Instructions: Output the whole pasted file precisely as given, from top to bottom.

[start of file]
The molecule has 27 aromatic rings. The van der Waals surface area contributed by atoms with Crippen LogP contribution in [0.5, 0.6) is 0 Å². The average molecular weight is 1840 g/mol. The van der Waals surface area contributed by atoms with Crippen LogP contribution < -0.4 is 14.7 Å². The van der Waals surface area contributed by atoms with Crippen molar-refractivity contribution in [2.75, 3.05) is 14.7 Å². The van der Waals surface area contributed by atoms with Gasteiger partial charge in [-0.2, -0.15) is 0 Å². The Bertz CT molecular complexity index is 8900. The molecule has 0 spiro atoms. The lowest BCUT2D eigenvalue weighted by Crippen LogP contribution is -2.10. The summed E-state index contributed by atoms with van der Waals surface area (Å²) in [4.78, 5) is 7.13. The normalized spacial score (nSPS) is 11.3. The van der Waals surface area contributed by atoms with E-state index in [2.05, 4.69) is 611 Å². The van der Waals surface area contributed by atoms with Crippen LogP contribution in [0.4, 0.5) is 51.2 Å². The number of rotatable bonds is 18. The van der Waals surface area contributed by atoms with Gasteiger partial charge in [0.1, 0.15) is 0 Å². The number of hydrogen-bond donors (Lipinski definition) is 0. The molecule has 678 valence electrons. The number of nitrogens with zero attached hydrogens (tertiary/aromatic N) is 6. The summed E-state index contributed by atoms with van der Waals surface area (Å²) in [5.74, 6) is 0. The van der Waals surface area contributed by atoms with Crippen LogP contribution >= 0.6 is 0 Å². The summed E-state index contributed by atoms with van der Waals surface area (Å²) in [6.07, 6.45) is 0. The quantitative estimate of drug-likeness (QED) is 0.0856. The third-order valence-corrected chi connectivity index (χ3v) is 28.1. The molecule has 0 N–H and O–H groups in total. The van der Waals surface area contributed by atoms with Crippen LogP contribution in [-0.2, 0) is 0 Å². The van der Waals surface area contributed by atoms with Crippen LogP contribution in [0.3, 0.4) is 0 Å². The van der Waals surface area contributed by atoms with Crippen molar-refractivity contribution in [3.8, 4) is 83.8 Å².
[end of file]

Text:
The molecule has 27 aromatic rings. The van der Waals surface area contributed by atoms with Crippen LogP contribution in [0.5, 0.6) is 0 Å². The average molecular weight is 1840 g/mol. The van der Waals surface area contributed by atoms with Crippen LogP contribution < -0.4 is 14.7 Å². The van der Waals surface area contributed by atoms with Crippen molar-refractivity contribution in [2.75, 3.05) is 14.7 Å². The van der Waals surface area contributed by atoms with Gasteiger partial charge in [-0.2, -0.15) is 0 Å². The Bertz CT molecular complexity index is 8900. The molecule has 0 spiro atoms. The lowest BCUT2D eigenvalue weighted by Crippen LogP contribution is -2.10. The summed E-state index contributed by atoms with van der Waals surface area (Å²) in [4.78, 5) is 7.13. The normalized spacial score (nSPS) is 11.3. The van der Waals surface area contributed by atoms with E-state index in [2.05, 4.69) is 611 Å². The van der Waals surface area contributed by atoms with Crippen LogP contribution in [0.4, 0.5) is 51.2 Å². The number of rotatable bonds is 18. The van der Waals surface area contributed by atoms with Gasteiger partial charge in [0.1, 0.15) is 0 Å². The number of hydrogen-bond donors (Lipinski definition) is 0. The molecule has 678 valence electrons. The number of nitrogens with zero attached hydrogens (tertiary/aromatic N) is 6. The summed E-state index contributed by atoms with van der Waals surface area (Å²) in [5.74, 6) is 0. The van der Waals surface area contributed by atoms with Crippen LogP contribution >= 0.6 is 0 Å². The summed E-state index contributed by atoms with van der Waals surface area (Å²) in [6.07, 6.45) is 0. The quantitative estimate of drug-likeness (QED) is 0.0856. The third-order valence-corrected chi connectivity index (χ3v) is 28.1. The molecule has 0 N–H and O–H groups in total. The van der Waals surface area contributed by atoms with Crippen LogP contribution in [-0.2, 0) is 0 Å². The van der Waals surface area contributed by atoms with Crippen LogP contribution in [0.3, 0.4) is 0 Å². The van der Waals surface area contributed by atoms with Crippen molar-refractivity contribution in [3.8, 4) is 83.8 Å².